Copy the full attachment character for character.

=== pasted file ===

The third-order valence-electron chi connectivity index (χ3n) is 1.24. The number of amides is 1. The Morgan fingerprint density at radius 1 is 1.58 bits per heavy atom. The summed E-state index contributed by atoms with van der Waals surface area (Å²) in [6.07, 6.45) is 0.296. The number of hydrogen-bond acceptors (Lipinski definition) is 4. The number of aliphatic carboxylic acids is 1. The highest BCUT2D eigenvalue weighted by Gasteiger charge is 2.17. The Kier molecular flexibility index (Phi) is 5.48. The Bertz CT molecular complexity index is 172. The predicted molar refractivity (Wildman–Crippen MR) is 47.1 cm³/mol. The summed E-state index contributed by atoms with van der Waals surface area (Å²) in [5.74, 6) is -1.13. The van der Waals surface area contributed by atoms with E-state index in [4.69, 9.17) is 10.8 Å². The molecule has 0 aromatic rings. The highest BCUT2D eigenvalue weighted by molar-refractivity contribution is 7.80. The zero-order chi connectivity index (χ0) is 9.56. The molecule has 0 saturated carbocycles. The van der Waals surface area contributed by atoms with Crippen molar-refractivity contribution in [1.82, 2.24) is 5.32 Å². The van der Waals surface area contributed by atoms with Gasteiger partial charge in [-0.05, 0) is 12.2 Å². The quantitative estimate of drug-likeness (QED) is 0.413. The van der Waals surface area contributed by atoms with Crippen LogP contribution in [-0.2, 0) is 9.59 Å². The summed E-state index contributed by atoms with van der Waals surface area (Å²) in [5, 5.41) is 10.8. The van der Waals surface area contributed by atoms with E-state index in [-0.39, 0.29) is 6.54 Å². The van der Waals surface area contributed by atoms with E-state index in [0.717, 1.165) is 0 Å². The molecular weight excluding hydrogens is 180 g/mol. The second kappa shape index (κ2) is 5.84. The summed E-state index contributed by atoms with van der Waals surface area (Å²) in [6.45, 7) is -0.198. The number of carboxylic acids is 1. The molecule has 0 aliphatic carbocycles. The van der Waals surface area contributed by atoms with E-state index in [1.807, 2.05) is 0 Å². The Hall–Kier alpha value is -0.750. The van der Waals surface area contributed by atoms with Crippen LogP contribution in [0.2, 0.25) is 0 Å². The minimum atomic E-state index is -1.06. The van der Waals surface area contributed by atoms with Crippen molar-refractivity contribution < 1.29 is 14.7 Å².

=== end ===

The third-order valence-electron chi connectivity index (χ3n) is 1.24. The number of amides is 1. The Morgan fingerprint density at radius 1 is 1.58 bits per heavy atom. The summed E-state index contributed by atoms with van der Waals surface area (Å²) in [6.07, 6.45) is 0.296. The number of hydrogen-bond acceptors (Lipinski definition) is 4. The number of aliphatic carboxylic acids is 1. The highest BCUT2D eigenvalue weighted by Gasteiger charge is 2.17. The Kier molecular flexibility index (Phi) is 5.48. The Bertz CT molecular complexity index is 172. The predicted molar refractivity (Wildman–Crippen MR) is 47.1 cm³/mol. The summed E-state index contributed by atoms with van der Waals surface area (Å²) in [5.74, 6) is -1.13. The van der Waals surface area contributed by atoms with E-state index in [4.69, 9.17) is 10.8 Å². The molecule has 0 aromatic rings. The highest BCUT2D eigenvalue weighted by molar-refractivity contribution is 7.80. The zero-order chi connectivity index (χ0) is 9.56. The molecule has 0 saturated carbocycles. The van der Waals surface area contributed by atoms with Crippen molar-refractivity contribution in [1.82, 2.24) is 5.32 Å². The van der Waals surface area contributed by atoms with Gasteiger partial charge in [-0.05, 0) is 12.2 Å². The quantitative estimate of drug-likeness (QED) is 0.413. The van der Waals surface area contributed by atoms with Crippen LogP contribution in [-0.2, 0) is 9.59 Å². The summed E-state index contributed by atoms with van der Waals surface area (Å²) in [5, 5.41) is 10.8. The van der Waals surface area contributed by atoms with E-state index in [-0.39, 0.29) is 6.54 Å². The van der Waals surface area contributed by atoms with E-state index in [0.717, 1.165) is 0 Å². The molecular weight excluding hydrogens is 180 g/mol. The second kappa shape index (κ2) is 5.84. The summed E-state index contributed by atoms with van der Waals surface area (Å²) in [6.45, 7) is -0.198. The number of carboxylic acids is 1. The molecule has 0 aliphatic carbocycles. The van der Waals surface area contributed by atoms with E-state index in [1.807, 2.05) is 0 Å². The Hall–Kier alpha value is -0.750. The van der Waals surface area contributed by atoms with Crippen LogP contribution in [0.2, 0.25) is 0 Å². The minimum atomic E-state index is -1.06. The van der Waals surface area contributed by atoms with Crippen molar-refractivity contribution < 1.29 is 14.7 Å².